The Amherst Police Department has recently received grant money from the Commonwealth of Massachusetts the Department of Mental Health to form a CRISIS INTERVENTION TEAM (CIT). The grant funding the development of the CIT is categorized as a jail diversion effort. The Amherst Police Department has recognized a severe increase in calls for service involving those with mental health crisis related issues. These calls have often been responded to in a traditional manner of arrest or transport to the emergency department.
Through the use of a CIT, with the goal of jail diversion, the department hopes to reduce the overall number of calls for service in this area by effectively handling them the first time with educated awareness and innovative approaches rather than have repeated calls for service handled in a traditional manner associated with law enforcement.
Under the leadership of Chief of Police Scott P. Livingstone there are now 12 members of the Amherst Police Department who have completed a specialized, 40 hour, training provided by Behavioral Health Network of Springfield, MA. This training offers officers the opportunity to specialize their response to calls for service which involve persons suffering from mental illness or a particular mental health crisis.
Officers are trained in specific types of mental illness and specialized de-escalation techniques for specific target groups. The training also exposes them to first hand experiences of both officers and citizens who have had both beneficial and detrimental outcomes to police responses during times of crisis.
Officer involvement in the CIT is voluntary. The officers involved with the team are determined to provide a better quality of life, through individualized and specialized responses, to a portion of the population who are more likely to experience homelessness, suicide, incarceration, and victimization of various crimes due to their mental health status.
The law enforcement community is on the front line of responding to instances of mental health crisis. Recently there have been proven results in non-traditional, educated, responses to instances of crisis. Law enforcement officers alone cannot provide all the services needed by someone in mental health crisis. CIT offers officers an opportunity to connect with stakeholders in the community who provide services to those suffering from mental illness on a daily basis. The objective is not merely to pass individuals off to the local service providers but to assist in personally making that connection with the individual who is in need of services. CIT officers are often involved in follow-up conversations with individuals as well as the service providers to ensure the best outcome for the person in crisis and the community as a whole.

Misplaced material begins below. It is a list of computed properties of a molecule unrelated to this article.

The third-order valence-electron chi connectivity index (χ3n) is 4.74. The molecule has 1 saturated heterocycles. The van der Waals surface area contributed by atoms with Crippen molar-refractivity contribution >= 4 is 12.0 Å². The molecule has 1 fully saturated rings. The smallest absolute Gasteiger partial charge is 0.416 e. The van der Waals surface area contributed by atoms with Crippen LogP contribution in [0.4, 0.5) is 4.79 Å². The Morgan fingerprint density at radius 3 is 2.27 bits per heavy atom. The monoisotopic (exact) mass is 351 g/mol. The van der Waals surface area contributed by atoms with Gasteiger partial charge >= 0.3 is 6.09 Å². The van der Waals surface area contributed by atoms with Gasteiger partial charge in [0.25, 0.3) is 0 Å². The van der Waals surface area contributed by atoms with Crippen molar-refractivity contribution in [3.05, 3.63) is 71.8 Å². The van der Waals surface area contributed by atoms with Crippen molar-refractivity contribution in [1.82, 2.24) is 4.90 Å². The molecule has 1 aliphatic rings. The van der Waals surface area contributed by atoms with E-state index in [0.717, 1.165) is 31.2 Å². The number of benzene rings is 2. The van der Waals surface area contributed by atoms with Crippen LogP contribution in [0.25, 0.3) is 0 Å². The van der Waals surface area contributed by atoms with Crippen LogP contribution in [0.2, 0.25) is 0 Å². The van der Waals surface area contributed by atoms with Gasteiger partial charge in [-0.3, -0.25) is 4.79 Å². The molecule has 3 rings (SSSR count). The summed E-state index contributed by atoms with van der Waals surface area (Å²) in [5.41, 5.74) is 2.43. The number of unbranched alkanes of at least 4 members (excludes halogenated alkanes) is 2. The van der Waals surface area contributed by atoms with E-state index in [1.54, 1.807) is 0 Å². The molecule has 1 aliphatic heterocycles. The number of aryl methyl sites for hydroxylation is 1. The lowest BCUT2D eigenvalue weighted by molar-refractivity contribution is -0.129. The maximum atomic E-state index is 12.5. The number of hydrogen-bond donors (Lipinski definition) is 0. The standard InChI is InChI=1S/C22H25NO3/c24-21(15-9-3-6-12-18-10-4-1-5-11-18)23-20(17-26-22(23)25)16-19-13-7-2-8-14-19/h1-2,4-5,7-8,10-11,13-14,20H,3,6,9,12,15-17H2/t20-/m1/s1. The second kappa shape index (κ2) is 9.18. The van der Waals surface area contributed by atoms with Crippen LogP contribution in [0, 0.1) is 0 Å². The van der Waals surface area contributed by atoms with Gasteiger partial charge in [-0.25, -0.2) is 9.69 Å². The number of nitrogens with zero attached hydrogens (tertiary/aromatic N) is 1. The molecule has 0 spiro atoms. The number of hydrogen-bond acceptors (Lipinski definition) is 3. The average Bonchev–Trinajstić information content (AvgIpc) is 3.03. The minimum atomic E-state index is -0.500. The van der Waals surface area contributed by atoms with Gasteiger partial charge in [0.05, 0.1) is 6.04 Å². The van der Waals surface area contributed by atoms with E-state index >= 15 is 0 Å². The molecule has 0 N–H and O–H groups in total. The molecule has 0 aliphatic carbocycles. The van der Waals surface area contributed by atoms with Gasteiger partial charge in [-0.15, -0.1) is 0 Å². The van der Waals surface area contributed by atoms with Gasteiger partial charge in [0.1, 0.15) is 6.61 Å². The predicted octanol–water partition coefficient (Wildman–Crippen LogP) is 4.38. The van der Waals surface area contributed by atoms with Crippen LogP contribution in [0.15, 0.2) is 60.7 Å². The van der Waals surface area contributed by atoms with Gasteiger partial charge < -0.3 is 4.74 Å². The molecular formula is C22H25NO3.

Through the development of the CIT the Amherst Police Department is proud to have established strong and ever growing partnerships with our local service providers. Through stakeholder meetings, and joint efforts to provide services to individuals in crisis, the following service providers have worked closely with the CIT:
CSO – Clinical & Support Options
University of Massachusetts Health Services Counseling Center
University of Massachusetts Police Department
Amherst College Counseling Center and Amherst College Police Department
Hampshire College Counseling Center and Hampshire College Dept. of Public Safety
What is it?
A law enforcement focused approach to respond to instances of mental illness crisis.
A pre-arrest jail diversion program.
A program designed to promote partnerships among police, individuals with mental illness, families, and mental health professionals.
Goals of the CIT:
Improve services provided to those community members who are suffering from a mental health crisis at any given moment.
Develop a more educated, safe, and effective response to mental health crisis.
Provide respect and dignity during police response to those dealing with mental health crisis.
Prevent unnecessary arrests and emergency room visits by individualizing responses with vested officer interest.
Decrease instances of use of force involving those in mental health crisis.
Reduce the number of repeat calls for service by being more involved on initial calls for service to a person suffering a mental health crisis.
Promote trust and respect on a mutual level between those members of the community who are in mental health crisis and often fear a traditional police response.